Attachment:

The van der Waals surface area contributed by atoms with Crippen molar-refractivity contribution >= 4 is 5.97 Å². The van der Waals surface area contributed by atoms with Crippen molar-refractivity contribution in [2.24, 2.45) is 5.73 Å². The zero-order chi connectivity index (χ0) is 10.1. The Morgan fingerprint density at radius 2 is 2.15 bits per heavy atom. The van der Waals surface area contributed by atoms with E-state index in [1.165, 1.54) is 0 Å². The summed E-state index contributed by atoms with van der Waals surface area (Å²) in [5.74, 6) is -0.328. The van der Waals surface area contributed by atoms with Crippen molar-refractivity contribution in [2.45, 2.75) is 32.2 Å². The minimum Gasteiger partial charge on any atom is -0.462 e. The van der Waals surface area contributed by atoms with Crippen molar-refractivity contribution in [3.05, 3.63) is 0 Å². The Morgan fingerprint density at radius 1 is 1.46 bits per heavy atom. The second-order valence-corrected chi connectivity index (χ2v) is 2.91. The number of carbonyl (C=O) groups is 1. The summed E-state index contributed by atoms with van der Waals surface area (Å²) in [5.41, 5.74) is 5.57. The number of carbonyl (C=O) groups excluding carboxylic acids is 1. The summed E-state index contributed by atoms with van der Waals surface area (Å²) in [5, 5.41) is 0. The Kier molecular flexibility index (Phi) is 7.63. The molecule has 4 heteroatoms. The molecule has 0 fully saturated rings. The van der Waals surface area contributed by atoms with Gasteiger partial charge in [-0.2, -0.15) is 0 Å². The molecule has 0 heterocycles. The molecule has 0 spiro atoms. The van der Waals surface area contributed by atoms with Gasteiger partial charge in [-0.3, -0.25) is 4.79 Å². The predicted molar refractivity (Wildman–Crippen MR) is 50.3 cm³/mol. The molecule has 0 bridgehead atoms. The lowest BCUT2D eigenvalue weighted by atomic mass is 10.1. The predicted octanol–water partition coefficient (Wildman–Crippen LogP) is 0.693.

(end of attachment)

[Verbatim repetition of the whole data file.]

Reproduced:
The van der Waals surface area contributed by atoms with Crippen molar-refractivity contribution >= 4 is 5.97 Å². The van der Waals surface area contributed by atoms with Crippen molar-refractivity contribution in [2.24, 2.45) is 5.73 Å². The zero-order chi connectivity index (χ0) is 10.1. The Morgan fingerprint density at radius 2 is 2.15 bits per heavy atom. The van der Waals surface area contributed by atoms with E-state index in [1.165, 1.54) is 0 Å². The summed E-state index contributed by atoms with van der Waals surface area (Å²) in [5.74, 6) is -0.328. The van der Waals surface area contributed by atoms with Crippen molar-refractivity contribution in [2.45, 2.75) is 32.2 Å². The minimum Gasteiger partial charge on any atom is -0.462 e. The van der Waals surface area contributed by atoms with Crippen molar-refractivity contribution in [3.05, 3.63) is 0 Å². The Morgan fingerprint density at radius 1 is 1.46 bits per heavy atom. The second-order valence-corrected chi connectivity index (χ2v) is 2.91. The number of carbonyl (C=O) groups is 1. The summed E-state index contributed by atoms with van der Waals surface area (Å²) in [5.41, 5.74) is 5.57. The number of carbonyl (C=O) groups excluding carboxylic acids is 1. The summed E-state index contributed by atoms with van der Waals surface area (Å²) in [5, 5.41) is 0. The Kier molecular flexibility index (Phi) is 7.63. The molecule has 4 heteroatoms. The molecule has 0 fully saturated rings. The van der Waals surface area contributed by atoms with Gasteiger partial charge in [-0.2, -0.15) is 0 Å². The molecule has 0 heterocycles. The molecule has 0 spiro atoms. The van der Waals surface area contributed by atoms with Gasteiger partial charge in [-0.3, -0.25) is 4.79 Å². The predicted molar refractivity (Wildman–Crippen MR) is 50.3 cm³/mol. The molecule has 0 bridgehead atoms. The lowest BCUT2D eigenvalue weighted by atomic mass is 10.1. The predicted octanol–water partition coefficient (Wildman–Crippen LogP) is 0.693.